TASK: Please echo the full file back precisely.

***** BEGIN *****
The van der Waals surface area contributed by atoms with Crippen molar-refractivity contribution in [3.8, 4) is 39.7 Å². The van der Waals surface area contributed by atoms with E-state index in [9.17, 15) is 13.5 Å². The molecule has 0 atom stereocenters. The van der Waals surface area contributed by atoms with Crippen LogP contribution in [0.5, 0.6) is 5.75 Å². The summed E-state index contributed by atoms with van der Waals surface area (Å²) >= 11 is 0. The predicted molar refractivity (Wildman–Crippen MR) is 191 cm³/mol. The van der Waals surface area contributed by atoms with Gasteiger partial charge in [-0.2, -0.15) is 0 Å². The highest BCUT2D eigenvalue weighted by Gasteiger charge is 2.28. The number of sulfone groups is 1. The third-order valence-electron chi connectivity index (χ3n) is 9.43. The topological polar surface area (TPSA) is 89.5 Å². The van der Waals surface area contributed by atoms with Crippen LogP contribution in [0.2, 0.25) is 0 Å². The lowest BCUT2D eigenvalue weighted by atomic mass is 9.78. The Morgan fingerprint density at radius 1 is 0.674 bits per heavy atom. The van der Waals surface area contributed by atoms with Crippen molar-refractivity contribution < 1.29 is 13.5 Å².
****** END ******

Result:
The van der Waals surface area contributed by atoms with Crippen molar-refractivity contribution in [3.8, 4) is 39.7 Å². The van der Waals surface area contributed by atoms with E-state index in [9.17, 15) is 13.5 Å². The molecule has 0 atom stereocenters. The van der Waals surface area contributed by atoms with Crippen LogP contribution in [0.5, 0.6) is 5.75 Å². The summed E-state index contributed by atoms with van der Waals surface area (Å²) >= 11 is 0. The predicted molar refractivity (Wildman–Crippen MR) is 191 cm³/mol. The van der Waals surface area contributed by atoms with Gasteiger partial charge in [-0.2, -0.15) is 0 Å². The highest BCUT2D eigenvalue weighted by Gasteiger charge is 2.28. The number of sulfone groups is 1. The third-order valence-electron chi connectivity index (χ3n) is 9.43. The topological polar surface area (TPSA) is 89.5 Å². The van der Waals surface area contributed by atoms with Crippen LogP contribution in [0.2, 0.25) is 0 Å². The lowest BCUT2D eigenvalue weighted by atomic mass is 9.78. The Morgan fingerprint density at radius 1 is 0.674 bits per heavy atom. The van der Waals surface area contributed by atoms with Crippen molar-refractivity contribution < 1.29 is 13.5 Å².